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John Lamb, Published January 31 2010

Tough crowd: Dunham lets dummies do the talking but gets last laugh

It’s been only 17 months since the last time Jeff Dunham performed in town. But don’t hold it against him if he can’t remember much, if anything from his previous stop.

In that year and a half, the comedian’s career shot to the stars and now appears to be heading back to Earth.

The 47-year-old comedic ventriloquist brings his suitcase full of characters (the crotchety, old Walter, the redneck Bubba J, Peanut the freaky, fuzzy, monkey-like puppet and of course, Achmed the Dead Terrorist) to the Fargodome on Wednesday night as part of his “Identity Crisis” tour.

When he took the stage in August of 2008, the comic ventriloquist’s star was on the rise. His DVD “Spark of Insanity” established him and his suitcase of characters outside stand-up circles.

What “Spark” lit, YouTube took to the next level.

“The YouTube thing took what had come off the launch pad at Comedy Central and gotten into the atmosphere and launched it into the stratosphere. Did I get that right? Whichever one is furthest out,” Dunham said with a laugh during a recent telephone interview.

Through YouTube, clips of Dunham have received 400 million hits around the world. That exposure paved the way for Dunham’s 2008 “Very Special Christmas Special,” which attracted 6.6 million viewers to its Comedy Central debut, a record audience for the network.

The comic stayed on the road for much of 2009 and for the second year in a row was the top ticket-selling stand-up, pulling in $34.6 million in ticket sales alone, double what he did the year before.

He even scheduled a return to town, moving up to the Fargodome, but the Dec. 2 show was rescheduled for Wednesday.

Instead, Dunham unveiled his half-hour Comedy Central series in October. Despite good numbers(5.3 million tuned in for the premiere) by the end of the year the show was axed.Dunham claims the reason was due to high production costs, which ran around $1 million an episode.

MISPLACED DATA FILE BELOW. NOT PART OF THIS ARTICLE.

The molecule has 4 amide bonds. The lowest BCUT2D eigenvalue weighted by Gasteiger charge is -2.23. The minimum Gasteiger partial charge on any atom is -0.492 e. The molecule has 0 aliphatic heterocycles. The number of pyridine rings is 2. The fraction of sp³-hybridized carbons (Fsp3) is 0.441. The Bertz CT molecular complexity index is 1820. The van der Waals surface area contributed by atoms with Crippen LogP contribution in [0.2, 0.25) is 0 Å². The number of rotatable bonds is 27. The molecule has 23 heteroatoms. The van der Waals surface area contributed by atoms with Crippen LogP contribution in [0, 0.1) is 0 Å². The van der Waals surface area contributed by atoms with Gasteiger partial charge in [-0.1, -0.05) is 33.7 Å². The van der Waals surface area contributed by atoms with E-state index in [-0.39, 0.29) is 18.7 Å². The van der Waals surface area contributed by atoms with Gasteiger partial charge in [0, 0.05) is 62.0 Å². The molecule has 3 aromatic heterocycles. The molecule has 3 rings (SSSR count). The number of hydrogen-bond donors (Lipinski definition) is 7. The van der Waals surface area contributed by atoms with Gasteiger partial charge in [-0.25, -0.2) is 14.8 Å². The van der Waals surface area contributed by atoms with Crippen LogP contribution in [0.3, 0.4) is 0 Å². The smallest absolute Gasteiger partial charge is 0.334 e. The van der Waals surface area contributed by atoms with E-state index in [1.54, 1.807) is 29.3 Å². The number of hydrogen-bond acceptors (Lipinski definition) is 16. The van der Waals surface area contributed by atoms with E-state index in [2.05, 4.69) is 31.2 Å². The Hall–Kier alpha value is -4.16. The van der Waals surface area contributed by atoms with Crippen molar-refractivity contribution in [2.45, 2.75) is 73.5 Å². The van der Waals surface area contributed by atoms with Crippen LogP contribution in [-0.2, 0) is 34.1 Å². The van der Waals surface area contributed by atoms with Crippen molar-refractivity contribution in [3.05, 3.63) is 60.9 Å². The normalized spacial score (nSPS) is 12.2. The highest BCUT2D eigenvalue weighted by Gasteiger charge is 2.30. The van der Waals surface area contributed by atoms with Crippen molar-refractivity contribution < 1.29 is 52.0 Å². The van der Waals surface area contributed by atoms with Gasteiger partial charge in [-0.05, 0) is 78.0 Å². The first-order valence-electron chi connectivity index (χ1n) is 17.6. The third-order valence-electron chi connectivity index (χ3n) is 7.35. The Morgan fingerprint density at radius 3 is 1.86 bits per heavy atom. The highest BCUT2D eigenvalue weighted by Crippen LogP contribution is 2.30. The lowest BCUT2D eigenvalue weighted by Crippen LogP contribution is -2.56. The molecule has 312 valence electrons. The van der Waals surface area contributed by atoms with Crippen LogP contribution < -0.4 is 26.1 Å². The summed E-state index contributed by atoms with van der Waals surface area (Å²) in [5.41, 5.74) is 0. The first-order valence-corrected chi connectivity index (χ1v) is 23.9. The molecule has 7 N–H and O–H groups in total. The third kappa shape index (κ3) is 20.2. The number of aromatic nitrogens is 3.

Comedy Central issued a statement that they planned to keep working with Dunham, which was expected since the network signed a major deal with him in March.

“I honestly believe when the dust settles and the (series) DVDs come out, people will look back and say, ‘Hang on, there was some really funny stuff in there,’ ” he said. “I think a lot of the people screaming at it didn’t like some of the things we were doing.”

The people doing the screaming were likely critics who savaged the series.

The Washington Post called Dunham’s material “deadeningly unfunny,” and the Chicago Sun-Times was left saying, “At best, you won’t laugh. At worst, you will weep for the half-hour you have lost and destroy all the puppets in your home.”

Some of that could’ve been residual animosity from a press conference last summer in which Dunham, through Walter, mocked the critics.

He later explained that Walter can get away with saying things Dunham himself can’t.

When asked just that earlier this month, Dunham had a different answer.

“I’ve realized lately it’s a lot more complicated than that because these guys are not extensions of me,” he said. “I am making them be whatever it is that they are. I don’t believe the things that they are saying, but I am writing these jokes as they are themselves and whatever they are saying in a given situation.

“So if there are critics out there who say, ‘Jeff Dunham is racist,’ No, I’m not. No, I’m not. I have created these characters that are themselves. They answer for themselves and not what I think. They say outlandish things. People that come to the show that are fans, they laugh at what these characters say. I laugh at what these characters say. And I’m embarrassed by what they say. It’s like a play. It’s all acting. It’s pretend. I think the audience understands that.”

With more than 20 years of working in stand-up clubs, does he think there can be such a thing as politically correct comedy?

“I guess if there is, it’s probably not very interesting,” he said with a laugh. “I’ve always believed (what) one comic once said to me: ‘If you’re not pushing the limits, if you’re not stepping on a few toes, you’re not pushing things far enough.’ ”

While he may be pushing people’s buttons, Dunham’s not necessarily paving the way for a new class of stand-up ventriloquists.

“Much like Weird Al Yankovic, sometimes there’s room for only one guy doing it,” said El Arntson, who books comedy acts at Moorhead Courtney’s Comedy Club when asked if he saw more comics using puppets.

Arntson added that Dunham’s influence may not be seen for a few years, as it takes time to learn a skill like ventriloquism.

And if there’s only room for one top prop comic, Dunham isn’t about to step aside.

“I was asked when I was going to take a vacation,” Dunham mused. “Vacation? Let me get this straight. I walk on stage, tell a few jokes, get big laughs, they hand me this big check and then I go home. What’s the downside of that? Why would I want a vacation from that? If you enjoy what you do for a living, there’s nothing better than that. …

“At this point it’s not business for me, it’s just filling up the dance card with all these interesting places just for bragging rights, so we can go, ‘Wow, we did a fun, really cool thing.’ And you never know how long that 15 minutes of fame is going to last.”


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Readers can reach Forum reporter John Lamb at (701) 241-5533.